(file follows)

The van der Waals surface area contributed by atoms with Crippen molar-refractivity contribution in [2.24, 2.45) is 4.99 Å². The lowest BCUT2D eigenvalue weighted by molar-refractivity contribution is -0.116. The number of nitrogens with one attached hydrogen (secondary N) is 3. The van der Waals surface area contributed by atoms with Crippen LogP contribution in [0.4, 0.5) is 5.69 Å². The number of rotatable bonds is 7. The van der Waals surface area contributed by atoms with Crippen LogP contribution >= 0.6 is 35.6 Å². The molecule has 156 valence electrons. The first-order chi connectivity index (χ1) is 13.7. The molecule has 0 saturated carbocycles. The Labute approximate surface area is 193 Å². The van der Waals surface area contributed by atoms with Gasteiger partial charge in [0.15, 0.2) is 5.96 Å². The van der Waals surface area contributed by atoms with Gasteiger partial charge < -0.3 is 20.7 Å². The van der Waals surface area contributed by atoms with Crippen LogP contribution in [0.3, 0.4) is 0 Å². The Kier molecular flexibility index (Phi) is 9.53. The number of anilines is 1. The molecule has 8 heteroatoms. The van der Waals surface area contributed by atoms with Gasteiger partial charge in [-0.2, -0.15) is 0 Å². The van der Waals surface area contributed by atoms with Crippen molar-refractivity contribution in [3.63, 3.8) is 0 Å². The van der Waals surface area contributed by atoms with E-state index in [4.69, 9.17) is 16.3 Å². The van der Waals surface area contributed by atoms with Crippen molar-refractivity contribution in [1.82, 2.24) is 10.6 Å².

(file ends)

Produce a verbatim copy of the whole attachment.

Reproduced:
The van der Waals surface area contributed by atoms with Crippen molar-refractivity contribution in [2.24, 2.45) is 4.99 Å². The lowest BCUT2D eigenvalue weighted by molar-refractivity contribution is -0.116. The number of nitrogens with one attached hydrogen (secondary N) is 3. The van der Waals surface area contributed by atoms with Crippen LogP contribution in [0.4, 0.5) is 5.69 Å². The number of rotatable bonds is 7. The van der Waals surface area contributed by atoms with Crippen LogP contribution >= 0.6 is 35.6 Å². The molecule has 156 valence electrons. The first-order chi connectivity index (χ1) is 13.7. The molecule has 0 saturated carbocycles. The Labute approximate surface area is 193 Å². The van der Waals surface area contributed by atoms with Gasteiger partial charge in [0.15, 0.2) is 5.96 Å². The van der Waals surface area contributed by atoms with Gasteiger partial charge < -0.3 is 20.7 Å². The van der Waals surface area contributed by atoms with Crippen LogP contribution in [0.3, 0.4) is 0 Å². The Kier molecular flexibility index (Phi) is 9.53. The number of anilines is 1. The molecule has 8 heteroatoms. The van der Waals surface area contributed by atoms with Gasteiger partial charge in [-0.2, -0.15) is 0 Å². The van der Waals surface area contributed by atoms with Crippen molar-refractivity contribution in [3.63, 3.8) is 0 Å². The van der Waals surface area contributed by atoms with E-state index in [4.69, 9.17) is 16.3 Å². The van der Waals surface area contributed by atoms with Crippen molar-refractivity contribution in [1.82, 2.24) is 10.6 Å².